At one of the harshest federal prisons in the country, inmates are left with their wrists and ankles cuffed for hours, days and sometimes weeks at a time. The prison says it's a safety issue. Inmates say it's punishment.
Sumo marathoner strikes again
This Saturday, a man who weighs 407 pounds will run the Shiprock Marathon in New Mexico.
And that’s not wishful thinking. This will be Kelly Gneiting’s third marathon. The runner and sumo champ has been training for months from his home in Fort Defiance.
Gneiting runs countless hours every week through winding trails in this little corner of the Navajo Nation. He frequently breaks into a walk, always breathes heavy and goes slow. But he doesn’t seem to care, because Gneiting knows it will not be long before his body starts breaking down in his 50s.
“I’m 42 years old right now, that means I’ve got eight years,” he said. “Why not dream? Why not go for it?”
His critics could give him plenty of reasons. When he completed the Los Angeles Marathon in 2008, his first, he heard a lot them.
“He shouldn’t get credit,” Gneiting said, impersonating a naysayer. “Anyone could lumber around L.A. all day. That’s not a feat. The real feat would be to lose weight, buddy.”
Gneiting is a big, bearded bear of a guy. He is Mormon and staunchly conservative and is confident in all this. But he’s not proud of his weight, which he’s carried around for nearly 20 years. He believes it’s a weakness.
But we’ve all got weaknesses, he says. Gneiting remembers the moment he decided to go for the marathon. He was a trucker then, pumping gas in a small town in Montana. He had been kicking around the idea for a while, when a clarity came to him.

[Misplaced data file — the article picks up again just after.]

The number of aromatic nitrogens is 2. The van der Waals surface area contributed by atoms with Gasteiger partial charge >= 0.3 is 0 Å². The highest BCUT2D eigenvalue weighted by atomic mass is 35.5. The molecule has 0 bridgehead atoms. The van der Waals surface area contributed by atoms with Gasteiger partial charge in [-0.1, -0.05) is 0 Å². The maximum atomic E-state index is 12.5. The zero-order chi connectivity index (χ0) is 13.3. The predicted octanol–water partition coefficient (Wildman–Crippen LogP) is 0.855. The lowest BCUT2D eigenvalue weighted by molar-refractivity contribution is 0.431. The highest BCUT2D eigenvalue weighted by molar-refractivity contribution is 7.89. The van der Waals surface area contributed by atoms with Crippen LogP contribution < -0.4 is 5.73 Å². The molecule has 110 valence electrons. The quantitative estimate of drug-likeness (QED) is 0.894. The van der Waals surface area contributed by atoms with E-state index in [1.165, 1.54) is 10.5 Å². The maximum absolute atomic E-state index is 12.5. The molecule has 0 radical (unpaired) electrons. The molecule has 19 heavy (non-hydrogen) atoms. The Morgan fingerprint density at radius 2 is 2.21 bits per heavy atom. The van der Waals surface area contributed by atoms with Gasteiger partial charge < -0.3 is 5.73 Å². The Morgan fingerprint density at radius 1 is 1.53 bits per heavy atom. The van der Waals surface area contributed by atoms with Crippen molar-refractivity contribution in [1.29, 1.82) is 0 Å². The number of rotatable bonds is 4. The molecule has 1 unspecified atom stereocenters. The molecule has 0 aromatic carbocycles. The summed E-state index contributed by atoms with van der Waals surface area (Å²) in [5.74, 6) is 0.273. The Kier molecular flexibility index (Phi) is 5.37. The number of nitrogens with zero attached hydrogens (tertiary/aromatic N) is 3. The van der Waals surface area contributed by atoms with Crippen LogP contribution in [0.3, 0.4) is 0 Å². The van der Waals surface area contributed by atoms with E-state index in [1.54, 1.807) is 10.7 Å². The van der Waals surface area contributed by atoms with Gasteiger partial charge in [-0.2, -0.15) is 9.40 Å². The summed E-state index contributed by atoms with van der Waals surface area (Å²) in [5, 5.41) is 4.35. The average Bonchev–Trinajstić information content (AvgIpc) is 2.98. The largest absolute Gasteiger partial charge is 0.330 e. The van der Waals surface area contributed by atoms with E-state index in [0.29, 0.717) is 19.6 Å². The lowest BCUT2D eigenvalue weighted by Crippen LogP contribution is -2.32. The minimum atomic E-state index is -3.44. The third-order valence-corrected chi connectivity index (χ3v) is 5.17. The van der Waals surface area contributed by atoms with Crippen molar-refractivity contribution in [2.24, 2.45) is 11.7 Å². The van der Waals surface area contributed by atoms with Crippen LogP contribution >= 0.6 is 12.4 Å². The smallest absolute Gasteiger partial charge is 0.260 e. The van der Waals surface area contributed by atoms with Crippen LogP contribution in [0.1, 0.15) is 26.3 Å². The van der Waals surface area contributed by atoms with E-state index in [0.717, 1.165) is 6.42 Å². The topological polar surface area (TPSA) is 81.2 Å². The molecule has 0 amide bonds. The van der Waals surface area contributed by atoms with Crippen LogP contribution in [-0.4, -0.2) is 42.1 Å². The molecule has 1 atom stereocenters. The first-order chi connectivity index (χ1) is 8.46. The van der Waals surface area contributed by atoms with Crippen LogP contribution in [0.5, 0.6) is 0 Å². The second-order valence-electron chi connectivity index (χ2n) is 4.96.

“I went outside myself and I looked at myself, and I thought ‘You’re just being a wimp. Why don’t you just decide to do it, and put this to bed?’” he said.
Only three months later, he did. Gneiting battled blisters, soreness and delirium – for an agonizing 11 hours, 48 minutes and 11 seconds.
“It was just bulldog persistence,” Gneiting said. “It was fatigue that you can’t really describe. It’s just one foot in front of the other.”
A few years later, he returned to the race, and finished in under 10 hours. That time, he became the heaviest person ever to complete a marathon according to the Guinness Book of World Records. But racing is only a small part of Gneiting’s life. He has a wife and five kids in Idaho, and he is working at the Fort Defiance Indian Hospital to support them.
“I have no doubt that I’ll be reunited at some point with my family,” he said, “but while I’m here I might as well do all I can for my dreams to come true in those other areas.”
And he’s not just talking about the marathon. Gneiting’s a four-time and current U.S. heavyweight sumo wrestling champion. He is also training to swim the 12 mile Anacapa Channel in Southern California.
After that? He plans to do the English Channel. And this might sound outlandish and optimistic for a man of his size, but one day, Gneiting would like to climb Mount Everest.
But what does his wife think? Is she proud or bewildered? Karen Gneiting answered by phone in rural Idaho.
“You know, a little of both,” she admitted. “I mean, I’m proud that he has dreams and he wants to accomplish them, but definitely bewildered by far, sure.”
From his stark, white room in government housing, Gneiting opens up his computer and starts to play a song. “Until the End” by Daniel Jimenez Afanador was once used in a YouTube documentary about him. Gneiting says it describes how he sees marathons – and life.
“Someone told me not to dream,” he said, speaking his favorite lyrics. “Someone has to pay the bills. I found a cure for that disease along these streets. I hope that you can dream with me.”
At 7 a.m. Saturday, his dream will take him to a cold and desolate starting line near the Arizona/New Mexico border.